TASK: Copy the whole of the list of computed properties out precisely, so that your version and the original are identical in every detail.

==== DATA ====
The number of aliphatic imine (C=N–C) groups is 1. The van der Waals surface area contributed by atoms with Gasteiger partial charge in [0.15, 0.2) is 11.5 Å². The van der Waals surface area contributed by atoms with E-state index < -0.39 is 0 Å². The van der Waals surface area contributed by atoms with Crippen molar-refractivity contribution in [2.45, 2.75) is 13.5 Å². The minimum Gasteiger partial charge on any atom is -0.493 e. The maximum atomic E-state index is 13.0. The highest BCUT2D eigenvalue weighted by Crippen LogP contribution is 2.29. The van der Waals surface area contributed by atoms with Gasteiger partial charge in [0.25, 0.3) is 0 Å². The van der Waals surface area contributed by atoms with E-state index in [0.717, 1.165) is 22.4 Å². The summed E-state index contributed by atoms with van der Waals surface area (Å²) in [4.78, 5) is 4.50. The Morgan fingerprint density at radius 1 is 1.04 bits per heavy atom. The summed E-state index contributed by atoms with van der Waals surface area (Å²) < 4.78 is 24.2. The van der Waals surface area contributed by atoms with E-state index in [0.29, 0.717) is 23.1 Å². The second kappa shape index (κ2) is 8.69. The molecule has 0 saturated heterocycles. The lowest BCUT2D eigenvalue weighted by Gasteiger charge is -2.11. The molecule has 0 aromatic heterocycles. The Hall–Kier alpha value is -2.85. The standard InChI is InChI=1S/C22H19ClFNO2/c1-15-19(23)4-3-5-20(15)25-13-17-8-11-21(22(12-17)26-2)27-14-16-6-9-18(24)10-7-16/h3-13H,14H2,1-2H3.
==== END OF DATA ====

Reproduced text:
The number of aliphatic imine (C=N–C) groups is 1. The van der Waals surface area contributed by atoms with Gasteiger partial charge in [0.15, 0.2) is 11.5 Å². The van der Waals surface area contributed by atoms with E-state index < -0.39 is 0 Å². The van der Waals surface area contributed by atoms with Crippen molar-refractivity contribution in [2.45, 2.75) is 13.5 Å². The minimum Gasteiger partial charge on any atom is -0.493 e. The maximum atomic E-state index is 13.0. The highest BCUT2D eigenvalue weighted by Crippen LogP contribution is 2.29. The van der Waals surface area contributed by atoms with Gasteiger partial charge in [0.25, 0.3) is 0 Å². The van der Waals surface area contributed by atoms with E-state index in [0.717, 1.165) is 22.4 Å². The summed E-state index contributed by atoms with van der Waals surface area (Å²) in [4.78, 5) is 4.50. The Morgan fingerprint density at radius 1 is 1.04 bits per heavy atom. The summed E-state index contributed by atoms with van der Waals surface area (Å²) < 4.78 is 24.2. The van der Waals surface area contributed by atoms with E-state index in [0.29, 0.717) is 23.1 Å². The second kappa shape index (κ2) is 8.69. The molecule has 0 saturated heterocycles. The lowest BCUT2D eigenvalue weighted by Gasteiger charge is -2.11. The molecule has 0 aromatic heterocycles. The Hall–Kier alpha value is -2.85. The standard InChI is InChI=1S/C22H19ClFNO2/c1-15-19(23)4-3-5-20(15)25-13-17-8-11-21(22(12-17)26-2)27-14-16-6-9-18(24)10-7-16/h3-13H,14H2,1-2H3.